The dictum states: Teacher quality is the single most important in-school factor for student achievement. The corollary goes: It’s hard to staff low-income schools with high-bar teachers. Thus: Students who need the strongest teachers often do not get them. This recent Institute of Education Sciences report, using data from seven large urban districts that participated in its two-year Talent Transfer Initiative (TTI), analyzes whether school districts can incentivize top-tier teachers to transfer into chronically low-performing schools. TTI recruited districts’ top 20 percent of elementary and middle school teachers (based on two years of value-added scores). It offered each potential participant $20,000 in added pay (awarded over the course of two years) if he or she transferred to and remained in an identified low-performing school. (Retention bonuses of $10,000 were also awarded to upper-echelon teachers already in low-performing schools.) Most eligible teachers did not apply to participate in the TTI program. Of this group, 29 percent cited their lack of confidence in teaching in a low-performing school as reason not to transfer. A quarter stated that $20,000 was not a large enough incentive. Still, the 24 percent who did apply (and were subsequently placed by principals) filled 90 percent of the vacancies at the low-performing schools. The report offers much more by way of descriptive analysis (those who participated in TTI, for example, were more likely to be African American, unmarried, or unsatisfied with their previous schools’ policies). But it stops there. Those curious as to how the transfers affected student achievement in the receiving schools will have to wait until the next report in this series. Yet even these preliminary data suggest that it is possible to incentivize top teachers to move into needy schools.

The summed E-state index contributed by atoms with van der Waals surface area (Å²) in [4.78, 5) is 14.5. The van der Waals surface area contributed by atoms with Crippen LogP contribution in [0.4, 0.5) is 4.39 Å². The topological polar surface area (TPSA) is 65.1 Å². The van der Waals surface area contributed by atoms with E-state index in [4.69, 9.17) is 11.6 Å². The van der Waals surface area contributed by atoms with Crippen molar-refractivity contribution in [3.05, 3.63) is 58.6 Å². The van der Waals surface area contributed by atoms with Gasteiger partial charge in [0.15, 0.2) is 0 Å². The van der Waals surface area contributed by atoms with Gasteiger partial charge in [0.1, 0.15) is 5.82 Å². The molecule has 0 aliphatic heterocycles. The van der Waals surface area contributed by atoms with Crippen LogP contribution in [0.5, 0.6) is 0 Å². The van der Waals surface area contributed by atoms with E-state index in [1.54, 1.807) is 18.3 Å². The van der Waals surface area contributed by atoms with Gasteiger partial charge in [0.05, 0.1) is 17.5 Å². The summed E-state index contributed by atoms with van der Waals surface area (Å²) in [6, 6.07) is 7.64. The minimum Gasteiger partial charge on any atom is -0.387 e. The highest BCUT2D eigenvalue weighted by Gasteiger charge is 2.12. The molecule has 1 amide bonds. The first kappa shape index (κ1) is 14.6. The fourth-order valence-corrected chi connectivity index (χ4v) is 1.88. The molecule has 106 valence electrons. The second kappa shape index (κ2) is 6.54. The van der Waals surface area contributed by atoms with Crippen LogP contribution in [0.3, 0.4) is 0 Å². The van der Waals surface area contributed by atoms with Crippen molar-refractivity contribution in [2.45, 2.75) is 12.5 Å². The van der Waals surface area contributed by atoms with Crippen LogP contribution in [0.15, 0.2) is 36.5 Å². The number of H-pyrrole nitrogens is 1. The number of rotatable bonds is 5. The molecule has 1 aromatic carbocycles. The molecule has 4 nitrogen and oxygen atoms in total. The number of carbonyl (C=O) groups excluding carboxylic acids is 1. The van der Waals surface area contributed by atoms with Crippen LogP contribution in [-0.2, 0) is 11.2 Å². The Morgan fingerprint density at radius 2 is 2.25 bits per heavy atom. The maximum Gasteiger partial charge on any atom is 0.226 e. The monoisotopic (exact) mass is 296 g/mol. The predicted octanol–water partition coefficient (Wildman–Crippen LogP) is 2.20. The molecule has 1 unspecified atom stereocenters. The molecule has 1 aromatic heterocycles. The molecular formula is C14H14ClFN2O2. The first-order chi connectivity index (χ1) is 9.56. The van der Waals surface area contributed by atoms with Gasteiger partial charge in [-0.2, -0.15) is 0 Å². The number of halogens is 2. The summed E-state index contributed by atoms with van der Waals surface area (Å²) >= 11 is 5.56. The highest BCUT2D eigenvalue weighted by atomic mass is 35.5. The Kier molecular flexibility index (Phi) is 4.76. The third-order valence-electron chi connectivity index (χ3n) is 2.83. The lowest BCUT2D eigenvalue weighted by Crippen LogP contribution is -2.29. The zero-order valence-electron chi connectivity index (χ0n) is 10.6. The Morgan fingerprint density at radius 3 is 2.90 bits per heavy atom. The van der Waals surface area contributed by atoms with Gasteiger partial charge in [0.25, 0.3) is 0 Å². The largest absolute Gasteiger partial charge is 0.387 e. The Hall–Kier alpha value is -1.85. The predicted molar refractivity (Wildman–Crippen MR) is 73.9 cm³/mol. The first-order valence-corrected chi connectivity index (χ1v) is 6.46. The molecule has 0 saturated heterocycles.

Steven Glazerman,Steven, Ali Protik, Bing-ru Teh, Julie Bruch, Neil Seftor, Moving Teachers: Implementation of Transfer Incentives in Seven Districts (Princeton, NJ: Mathematica Policy Research, 2012).

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